Braneworld and the Hierarchy in RS1
Earlier this year I wrote a Part III essay on bulk neutrinos in the Randall-Sundrum I (RS1) model. After scouring the introductory braneworld literature, I noticed that there seems to be set of standard figures used. Somewhat uninspired by these, I went ahead and made my own graphic. The resulting image, below, was nifty enough that I feel compelled to write a post around it.
Fig 1. Scientists are searching for nature’s answers while stuck on the brane, represented by Gauguin’s Tahitian panting, “Where Do We Come From? What Are We? Where Are We Going?” (1897, image from the Artchive). The red line depicts the warp factor, by which mass scales are exponentially shrank on our brane. The axis runs from to 0.
So what’s going on in the funky picture above (fig 1)? What’s heuristically represented is the RS1 `toy model’ of the universe in which our observed (3+1)-dimensional spacetime is embedded as a hypersurface (brane) in a 4+1 dimensional bulk spacetime. The fifth dimension is an interval, which is actually an orbifold. Our brane, the visible brane, is located at one endpoint of the interval while another brane, the hidden brane, is located at the other end. In the figure above, this hidden brane is represented by the yellow translucent sheet. All Standard Model particles are confined to live on the brane while gravity is allowed to propagate freely in the bulk.
As an ansatz, we can write our bulk metric as:
One can see heuristically that the warp factor conformally transforms 3+1-dimensional cross sections of the bulk spacetime relative to one another. This will be the mechanism by which the RS1 model can naturally generate large hierarchies (more on this shortly).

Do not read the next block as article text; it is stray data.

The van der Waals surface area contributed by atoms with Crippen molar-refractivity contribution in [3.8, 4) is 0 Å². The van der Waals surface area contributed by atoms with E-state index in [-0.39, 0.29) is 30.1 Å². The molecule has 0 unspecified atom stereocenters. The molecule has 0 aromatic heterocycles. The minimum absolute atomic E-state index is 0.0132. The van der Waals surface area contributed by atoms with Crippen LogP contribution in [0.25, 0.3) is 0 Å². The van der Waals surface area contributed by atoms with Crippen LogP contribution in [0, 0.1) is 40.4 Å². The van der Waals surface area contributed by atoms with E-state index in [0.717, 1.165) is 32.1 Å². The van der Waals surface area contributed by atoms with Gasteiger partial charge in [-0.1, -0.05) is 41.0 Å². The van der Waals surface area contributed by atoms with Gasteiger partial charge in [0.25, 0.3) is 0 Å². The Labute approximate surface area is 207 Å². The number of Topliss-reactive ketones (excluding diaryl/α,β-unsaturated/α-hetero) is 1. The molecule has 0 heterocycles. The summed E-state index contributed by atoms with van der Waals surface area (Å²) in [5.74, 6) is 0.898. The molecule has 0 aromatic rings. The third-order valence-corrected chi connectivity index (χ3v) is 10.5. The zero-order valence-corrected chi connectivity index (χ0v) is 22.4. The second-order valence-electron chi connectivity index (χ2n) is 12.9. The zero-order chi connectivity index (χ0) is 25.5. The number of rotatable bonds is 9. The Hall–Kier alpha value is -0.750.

Solving the 55-component of the Einstein equation does two things for us: first it fixes the bulk cosmological constant, and then it fixes . The cosmological constant turns out to be negative so that the bulk space is Anti deSitter (AdS). The heuristic form of the warp factor is depicted in Fig. 1 as a red line. Explicitly, one ends up with:
Where is naturally on the order of the inverse `fundamental’ Planck scale. The combination is dimensionless and naturally order 1.
Just as a rubber sheet can be stretched, the branes are allowed to have tension, i.e. a constant energy density localized on the brane. To sentient life confined to live on the brane, this constant energy density looks like a 4D cosmological constant. These brane tensions compensate for the curvature of the bulk space so that the 4D branes are flat. (Sanity check: the cosmological constant indeed supplies the `missing’ energy density so that the universe is flat or very nearly so.)
After some manipulations (see references below), this construction yields something fantastic. First of all, the 4D Planck scale is roughly the same order as the 5D `fundamental’ Planck scale. The exact relation ends up as:
This comes from perturbing the 4D part of the metric (i.e. introducing 4D gravitons) and playing with the corresponding gravitaton terms in the action. One can see that with and , the right hand side is indeed .
But what about the Standard Model (SM)? The SM `lives’ on the visible brane. Effectively, this means that in the 5D action the SM lagrangian terms are accompanied by delta functions which fix these fields to the visible brane. But the extra dimension still influences the SM lagrangian in two ways: (1) since we are dealing with gravity, there is an overall factor of the square root of the metric multiplying every term in the action, and (2) contractions of vector indices depend on the metric. Since the metric is nonfactorisable (i.e. the 4D block depends explicitly on the 5th coordinate), the metric is different depending on where in the 5th dimension it is being evaluated. In particular, at the visible brane we get factors of floating around — the very same factors that were floating around in the previous paragraph.
However, we are effectively 4D beings that only care about 4D effective actions. We want to massage the Standard Model terms in the action into a form we are used to. Namely, we perform the trivial integration over the extra dimension (using the brane delta function) and we want to canonically normalise our fields relative to the 4D theory. In the Higgs sector, the effective Lagrangian looks like: